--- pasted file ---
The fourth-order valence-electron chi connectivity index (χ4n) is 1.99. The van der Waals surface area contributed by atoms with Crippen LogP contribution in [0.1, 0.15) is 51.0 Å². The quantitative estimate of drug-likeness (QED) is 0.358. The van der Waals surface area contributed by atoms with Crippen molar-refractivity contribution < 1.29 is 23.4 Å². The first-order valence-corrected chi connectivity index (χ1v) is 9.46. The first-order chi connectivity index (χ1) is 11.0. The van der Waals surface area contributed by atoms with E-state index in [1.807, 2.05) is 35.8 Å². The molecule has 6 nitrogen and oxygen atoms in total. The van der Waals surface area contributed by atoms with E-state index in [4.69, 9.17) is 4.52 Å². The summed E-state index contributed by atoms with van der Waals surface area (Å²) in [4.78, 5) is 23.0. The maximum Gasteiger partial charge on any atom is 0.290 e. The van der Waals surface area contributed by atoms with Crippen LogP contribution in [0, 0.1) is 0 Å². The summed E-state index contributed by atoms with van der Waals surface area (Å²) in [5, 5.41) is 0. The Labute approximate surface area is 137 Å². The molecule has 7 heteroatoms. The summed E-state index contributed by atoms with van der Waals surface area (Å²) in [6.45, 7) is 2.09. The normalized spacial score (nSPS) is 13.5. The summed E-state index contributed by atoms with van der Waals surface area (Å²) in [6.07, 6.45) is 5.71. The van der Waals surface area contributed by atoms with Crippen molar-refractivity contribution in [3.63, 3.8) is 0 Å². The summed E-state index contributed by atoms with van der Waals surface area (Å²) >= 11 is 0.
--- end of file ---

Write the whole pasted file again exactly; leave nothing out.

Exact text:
The fourth-order valence-electron chi connectivity index (χ4n) is 1.99. The van der Waals surface area contributed by atoms with Crippen LogP contribution in [0.1, 0.15) is 51.0 Å². The quantitative estimate of drug-likeness (QED) is 0.358. The van der Waals surface area contributed by atoms with Crippen molar-refractivity contribution < 1.29 is 23.4 Å². The first-order valence-corrected chi connectivity index (χ1v) is 9.46. The first-order chi connectivity index (χ1) is 11.0. The van der Waals surface area contributed by atoms with E-state index in [1.807, 2.05) is 35.8 Å². The molecule has 6 nitrogen and oxygen atoms in total. The van der Waals surface area contributed by atoms with E-state index in [4.69, 9.17) is 4.52 Å². The summed E-state index contributed by atoms with van der Waals surface area (Å²) in [4.78, 5) is 23.0. The maximum Gasteiger partial charge on any atom is 0.290 e. The van der Waals surface area contributed by atoms with Crippen LogP contribution in [0, 0.1) is 0 Å². The summed E-state index contributed by atoms with van der Waals surface area (Å²) in [5, 5.41) is 0. The Labute approximate surface area is 137 Å². The molecule has 7 heteroatoms. The summed E-state index contributed by atoms with van der Waals surface area (Å²) in [6.45, 7) is 2.09. The normalized spacial score (nSPS) is 13.5. The summed E-state index contributed by atoms with van der Waals surface area (Å²) in [6.07, 6.45) is 5.71. The van der Waals surface area contributed by atoms with Crippen molar-refractivity contribution in [3.63, 3.8) is 0 Å². The summed E-state index contributed by atoms with van der Waals surface area (Å²) >= 11 is 0.